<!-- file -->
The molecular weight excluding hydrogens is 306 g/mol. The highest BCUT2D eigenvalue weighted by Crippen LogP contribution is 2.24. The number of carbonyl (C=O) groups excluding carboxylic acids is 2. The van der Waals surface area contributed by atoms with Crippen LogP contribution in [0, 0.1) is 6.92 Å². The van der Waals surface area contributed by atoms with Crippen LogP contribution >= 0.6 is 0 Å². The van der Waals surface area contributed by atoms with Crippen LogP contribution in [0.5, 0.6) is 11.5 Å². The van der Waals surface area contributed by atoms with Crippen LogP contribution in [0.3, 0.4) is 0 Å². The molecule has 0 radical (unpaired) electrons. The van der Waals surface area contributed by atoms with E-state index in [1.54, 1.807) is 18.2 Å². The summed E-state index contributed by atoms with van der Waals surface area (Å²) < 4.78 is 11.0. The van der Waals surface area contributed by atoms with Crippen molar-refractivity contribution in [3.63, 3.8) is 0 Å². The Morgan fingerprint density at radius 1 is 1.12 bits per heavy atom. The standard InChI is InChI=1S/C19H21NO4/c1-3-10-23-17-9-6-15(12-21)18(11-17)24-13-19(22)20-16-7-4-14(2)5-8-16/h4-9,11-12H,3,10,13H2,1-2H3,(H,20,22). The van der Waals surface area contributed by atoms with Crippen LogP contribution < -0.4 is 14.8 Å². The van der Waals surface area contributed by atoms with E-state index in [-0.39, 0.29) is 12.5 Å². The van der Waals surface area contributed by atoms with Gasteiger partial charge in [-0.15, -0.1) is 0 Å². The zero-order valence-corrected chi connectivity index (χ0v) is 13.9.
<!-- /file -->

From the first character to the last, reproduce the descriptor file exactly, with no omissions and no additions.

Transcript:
The molecular weight excluding hydrogens is 306 g/mol. The highest BCUT2D eigenvalue weighted by Crippen LogP contribution is 2.24. The number of carbonyl (C=O) groups excluding carboxylic acids is 2. The van der Waals surface area contributed by atoms with Crippen LogP contribution in [0, 0.1) is 6.92 Å². The van der Waals surface area contributed by atoms with Crippen LogP contribution >= 0.6 is 0 Å². The van der Waals surface area contributed by atoms with Crippen LogP contribution in [0.5, 0.6) is 11.5 Å². The van der Waals surface area contributed by atoms with Crippen LogP contribution in [0.3, 0.4) is 0 Å². The molecule has 0 radical (unpaired) electrons. The van der Waals surface area contributed by atoms with E-state index in [1.54, 1.807) is 18.2 Å². The summed E-state index contributed by atoms with van der Waals surface area (Å²) < 4.78 is 11.0. The van der Waals surface area contributed by atoms with Crippen molar-refractivity contribution in [3.63, 3.8) is 0 Å². The Morgan fingerprint density at radius 1 is 1.12 bits per heavy atom. The standard InChI is InChI=1S/C19H21NO4/c1-3-10-23-17-9-6-15(12-21)18(11-17)24-13-19(22)20-16-7-4-14(2)5-8-16/h4-9,11-12H,3,10,13H2,1-2H3,(H,20,22). The van der Waals surface area contributed by atoms with Crippen LogP contribution < -0.4 is 14.8 Å². The van der Waals surface area contributed by atoms with E-state index in [-0.39, 0.29) is 12.5 Å². The van der Waals surface area contributed by atoms with Gasteiger partial charge in [-0.15, -0.1) is 0 Å². The zero-order valence-corrected chi connectivity index (χ0v) is 13.9.